Tactical

Top Marine nominee unlikely to get confirmed before predecessor retires

A key Senate panel on Thursday advanced the nomination of Gen. Eric Smith to serve as the next commandant of the Marine Corps, but a timeline for his confirmation is unclear ― even as the current commandant prepares to step away.

Gen. David Berger, who has served in the role since July 2019, must retire July 10.

Defense Department officials had hoped to have his replacement in place shortly after his departure, but the congressional calendar and ongoing political fights over military abortion access policies have thrown that timeline into disarray.

As the current assistant commandant of the Marine Corps, Smith would step into the commandant role on an acting basis if the Senate can’t finalize his confirmation by July 10.

But the Senate is scheduled to take a two-week legislative break starting June 23, and Senate leaders said they have no path to finish the confirmation before then.

By law, an acting commandant has the same duties and powers as a commandant.

However, defense leaders in recent years have emphasized that acting officials do not typically launch new programs or put in place new force-shaping initiatives until they are formally confirmed for the job.

Smith likely will have to serve as acting commandant for days — or weeks — while the Senate stalemate over his confirmation is resolved.

Smith received mostly positive reviews from members of the Senate Armed Services Committee during his confirmation hearing earlier in June. He pledged his focus in the Marine Corps leadership role would center on “accelerating being more lethal, accelerating being even more ready” as a service.

As the top Marine leader, Smith pledged, he will focus on “accelerating being more lethal, accelerating being even more ready” as a service.

The committee on Thursday advanced his nomination without objection. In past years, Senate leaders would typically fast-track full-chamber confirmation of nominations such as Smith to ensure a continuity of leadership at the military service.

However, that won’t happen this time, because of an ongoing hold by Sen. Tommy Tuberville, R-Alabama, on all senior military nominees over his objections to the Defense Department’s abortion policies. More than 200 nominees have been caught up in the hold since March.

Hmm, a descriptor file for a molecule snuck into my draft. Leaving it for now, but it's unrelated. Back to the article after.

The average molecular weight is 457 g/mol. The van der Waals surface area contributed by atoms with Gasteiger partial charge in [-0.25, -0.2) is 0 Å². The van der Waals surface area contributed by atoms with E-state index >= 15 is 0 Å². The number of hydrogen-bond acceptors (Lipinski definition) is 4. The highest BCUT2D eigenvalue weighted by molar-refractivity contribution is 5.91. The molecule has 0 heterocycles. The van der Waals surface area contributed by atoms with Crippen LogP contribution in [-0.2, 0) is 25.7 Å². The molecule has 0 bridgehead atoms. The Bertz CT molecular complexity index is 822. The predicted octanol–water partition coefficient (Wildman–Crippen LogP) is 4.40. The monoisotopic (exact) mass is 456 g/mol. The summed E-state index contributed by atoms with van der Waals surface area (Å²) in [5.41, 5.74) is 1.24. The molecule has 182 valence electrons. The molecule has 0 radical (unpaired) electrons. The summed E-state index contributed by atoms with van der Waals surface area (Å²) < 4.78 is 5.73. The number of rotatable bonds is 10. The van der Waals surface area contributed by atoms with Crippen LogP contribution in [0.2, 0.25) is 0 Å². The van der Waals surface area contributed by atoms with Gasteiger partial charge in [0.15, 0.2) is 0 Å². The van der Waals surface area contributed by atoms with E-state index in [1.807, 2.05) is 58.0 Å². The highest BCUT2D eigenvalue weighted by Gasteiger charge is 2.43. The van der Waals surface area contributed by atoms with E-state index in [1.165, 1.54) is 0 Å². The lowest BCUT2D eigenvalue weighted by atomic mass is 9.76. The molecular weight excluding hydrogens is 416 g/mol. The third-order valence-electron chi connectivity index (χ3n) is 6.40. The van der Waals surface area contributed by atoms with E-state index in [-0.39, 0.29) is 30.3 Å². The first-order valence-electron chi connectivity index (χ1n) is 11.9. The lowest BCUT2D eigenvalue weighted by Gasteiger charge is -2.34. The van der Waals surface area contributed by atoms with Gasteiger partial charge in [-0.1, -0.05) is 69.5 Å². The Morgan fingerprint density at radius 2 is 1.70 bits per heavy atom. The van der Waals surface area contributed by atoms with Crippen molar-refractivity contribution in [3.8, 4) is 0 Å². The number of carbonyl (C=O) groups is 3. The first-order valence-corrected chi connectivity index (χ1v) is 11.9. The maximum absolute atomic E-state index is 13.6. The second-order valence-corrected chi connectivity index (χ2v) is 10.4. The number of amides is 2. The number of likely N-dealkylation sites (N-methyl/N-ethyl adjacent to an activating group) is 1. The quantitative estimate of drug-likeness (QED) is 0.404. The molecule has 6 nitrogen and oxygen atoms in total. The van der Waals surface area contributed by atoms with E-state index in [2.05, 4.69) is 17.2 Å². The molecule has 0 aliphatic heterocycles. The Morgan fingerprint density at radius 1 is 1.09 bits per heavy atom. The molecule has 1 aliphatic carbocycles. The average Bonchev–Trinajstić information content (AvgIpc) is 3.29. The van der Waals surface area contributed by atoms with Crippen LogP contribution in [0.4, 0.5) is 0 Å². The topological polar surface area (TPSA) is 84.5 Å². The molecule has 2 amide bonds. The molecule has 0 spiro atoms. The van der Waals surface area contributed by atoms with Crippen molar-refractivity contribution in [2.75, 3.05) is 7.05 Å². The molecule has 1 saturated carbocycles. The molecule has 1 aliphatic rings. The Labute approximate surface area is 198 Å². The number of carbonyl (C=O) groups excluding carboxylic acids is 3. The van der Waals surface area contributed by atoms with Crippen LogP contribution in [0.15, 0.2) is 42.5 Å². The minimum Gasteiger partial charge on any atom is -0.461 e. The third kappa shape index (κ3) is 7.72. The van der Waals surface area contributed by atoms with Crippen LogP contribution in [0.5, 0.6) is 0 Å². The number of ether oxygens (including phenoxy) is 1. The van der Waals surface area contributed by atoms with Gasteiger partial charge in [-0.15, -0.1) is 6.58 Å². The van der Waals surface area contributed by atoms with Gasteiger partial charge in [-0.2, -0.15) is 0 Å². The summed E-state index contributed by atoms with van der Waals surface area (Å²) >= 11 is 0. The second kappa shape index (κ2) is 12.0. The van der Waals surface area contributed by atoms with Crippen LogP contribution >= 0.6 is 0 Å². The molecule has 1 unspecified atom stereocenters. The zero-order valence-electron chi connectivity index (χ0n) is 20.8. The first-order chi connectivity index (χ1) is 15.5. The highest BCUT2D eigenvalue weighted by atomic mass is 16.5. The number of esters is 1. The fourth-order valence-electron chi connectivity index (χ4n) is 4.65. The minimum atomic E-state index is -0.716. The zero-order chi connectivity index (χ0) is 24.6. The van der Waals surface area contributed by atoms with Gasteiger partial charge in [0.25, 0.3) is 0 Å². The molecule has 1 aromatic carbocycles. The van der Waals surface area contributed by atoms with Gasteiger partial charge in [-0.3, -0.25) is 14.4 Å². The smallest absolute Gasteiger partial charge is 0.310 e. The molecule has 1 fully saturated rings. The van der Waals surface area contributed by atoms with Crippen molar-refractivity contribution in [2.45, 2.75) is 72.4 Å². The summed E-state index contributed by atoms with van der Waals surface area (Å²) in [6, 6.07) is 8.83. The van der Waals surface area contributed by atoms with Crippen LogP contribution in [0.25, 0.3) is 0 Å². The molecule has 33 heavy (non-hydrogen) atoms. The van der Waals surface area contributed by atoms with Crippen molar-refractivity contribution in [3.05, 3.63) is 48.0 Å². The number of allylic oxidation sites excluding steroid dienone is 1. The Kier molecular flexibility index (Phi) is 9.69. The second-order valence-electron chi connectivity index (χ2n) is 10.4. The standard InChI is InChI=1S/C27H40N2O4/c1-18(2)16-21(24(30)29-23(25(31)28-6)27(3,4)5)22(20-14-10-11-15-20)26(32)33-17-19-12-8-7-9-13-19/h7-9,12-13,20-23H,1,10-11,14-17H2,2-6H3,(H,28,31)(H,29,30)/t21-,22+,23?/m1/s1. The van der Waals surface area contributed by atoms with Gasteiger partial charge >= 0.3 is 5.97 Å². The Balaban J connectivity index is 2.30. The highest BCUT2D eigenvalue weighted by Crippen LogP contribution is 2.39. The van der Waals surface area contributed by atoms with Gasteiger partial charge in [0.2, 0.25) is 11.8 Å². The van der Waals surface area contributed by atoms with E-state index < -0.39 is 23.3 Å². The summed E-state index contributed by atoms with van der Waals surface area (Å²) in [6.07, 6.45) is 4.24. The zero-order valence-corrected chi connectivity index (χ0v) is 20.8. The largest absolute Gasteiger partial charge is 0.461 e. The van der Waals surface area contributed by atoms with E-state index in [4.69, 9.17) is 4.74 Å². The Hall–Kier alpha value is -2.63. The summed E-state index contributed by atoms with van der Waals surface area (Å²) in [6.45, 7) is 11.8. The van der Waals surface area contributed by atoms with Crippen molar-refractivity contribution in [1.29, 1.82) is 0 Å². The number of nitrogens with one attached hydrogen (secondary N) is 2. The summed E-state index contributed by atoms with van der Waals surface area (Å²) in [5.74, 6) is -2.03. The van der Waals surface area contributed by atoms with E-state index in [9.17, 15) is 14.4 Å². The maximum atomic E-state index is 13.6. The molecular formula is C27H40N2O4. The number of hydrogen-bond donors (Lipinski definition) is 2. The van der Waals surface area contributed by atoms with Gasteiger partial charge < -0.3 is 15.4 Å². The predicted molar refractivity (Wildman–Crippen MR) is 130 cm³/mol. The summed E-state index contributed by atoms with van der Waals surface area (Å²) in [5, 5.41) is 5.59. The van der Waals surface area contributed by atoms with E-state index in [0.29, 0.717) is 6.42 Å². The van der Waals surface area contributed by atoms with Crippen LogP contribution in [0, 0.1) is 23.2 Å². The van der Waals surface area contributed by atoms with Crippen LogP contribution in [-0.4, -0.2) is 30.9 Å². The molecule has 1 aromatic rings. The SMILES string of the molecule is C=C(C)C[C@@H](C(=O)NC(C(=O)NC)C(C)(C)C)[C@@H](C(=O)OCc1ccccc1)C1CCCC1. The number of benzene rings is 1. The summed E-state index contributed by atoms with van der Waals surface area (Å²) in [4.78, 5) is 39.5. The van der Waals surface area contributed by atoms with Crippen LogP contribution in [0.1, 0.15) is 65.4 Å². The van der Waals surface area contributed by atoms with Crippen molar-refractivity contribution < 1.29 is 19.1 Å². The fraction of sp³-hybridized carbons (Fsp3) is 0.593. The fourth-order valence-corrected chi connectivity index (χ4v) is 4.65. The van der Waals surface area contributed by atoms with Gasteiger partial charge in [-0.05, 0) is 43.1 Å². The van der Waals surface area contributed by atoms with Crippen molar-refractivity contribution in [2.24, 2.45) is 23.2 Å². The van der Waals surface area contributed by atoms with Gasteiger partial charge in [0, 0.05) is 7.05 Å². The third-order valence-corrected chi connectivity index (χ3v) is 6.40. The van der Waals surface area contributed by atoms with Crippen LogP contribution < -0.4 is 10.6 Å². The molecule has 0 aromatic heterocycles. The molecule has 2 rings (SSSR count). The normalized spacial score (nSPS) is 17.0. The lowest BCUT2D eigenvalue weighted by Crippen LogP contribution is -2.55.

In fall 2022, Defense Secretary Lloyd Austin announced plans to provide leave time and travel stipends for troops and qualified family members to travel across state lines to receive abortion services. Pentagon officials said the move was needed in light of numerous new state laws limiting reproductive care options.

But Tuberville — and several other Republican lawmakers — have attacked the policy as an illegal overreach by military leaders. Tuberville has insisted he will not allow any nominees to move quickly through the chamber until the policy is rescinded or until Congress can vote on whether to permit it.

That has remained true for Smith even though Tuberville praised Smith at his confirmation hearing June 13 and declared, “Congratulations on your nomination, and look forward to supporting you.”

Tuberville’s staff members on Thursday reiterated the senator’s support for Smith as a nominee but opposition to the abortion policy. They said he does not plan to drop his hold to speed Smith’s case.

Smith’s nomination isn’t the only high-profile military leadership change threatened by Tuberville’s hold. President Joe Biden’s pick for the next Joint Chiefs chairman, Air Force Chief of Staff Gen. Charles Q. Brown Jr., also faces a delay in taking over that role because of the political showdown.

Smith told senators at his confirmation hearing that the delay in confirmations could leave worrisome gaps at high-level Marine commands and cause a trickle-down effect that would make it harder for some lieutenant colonels to get promoted.

“I think it certainly compromises our ability to be most ready,” Smith said.

Senate leaders can get around Tuberville’s holds, but doing so would take several days of parliamentary procedures. Senate Majority Leader Chuck Schumer, D-New York, said doing that for each of the 200-plus defense nominees would snarl all Senate business for months.

On Thursday, Senate Armed Services Committee Chairman Jack Reed, D-Rhode Island, said he is exploring all options to accelerate Smith’s confirmation, but did not provide any details.

Even if Senate leaders opt to handle Smith’s nomination on an individual basis, that work won’t get done for at least a few more weeks, after the Senate’s planned recess concludes.

Four Marines have served as acting commandant since the Corps’ inception, according to a list compiled by the Marine Corps University’s History Division.

One of them was Archibald Henderson, who served as acting commandant from Sept. 16, 1818, until March 2, 1819, and would go on to serve as commandant for more than 38 years.

Leo covers Congress, Veterans Affairs and the White House for Military Times. He has covered Washington, D.C. since 2004, focusing on military personnel and veterans policies. His work has earned numerous honors, including a 2009 Polk award, a 2010 National Headliner Award, the IAVA Leadership in Journalism award and the VFW News Media award.

Irene Loewenson is a staff reporter for Marine Corps Times. She joined Military Times as an editorial fellow in August 2022. She is a graduate of Williams College, where she was the editor-in-chief of the student newspaper.

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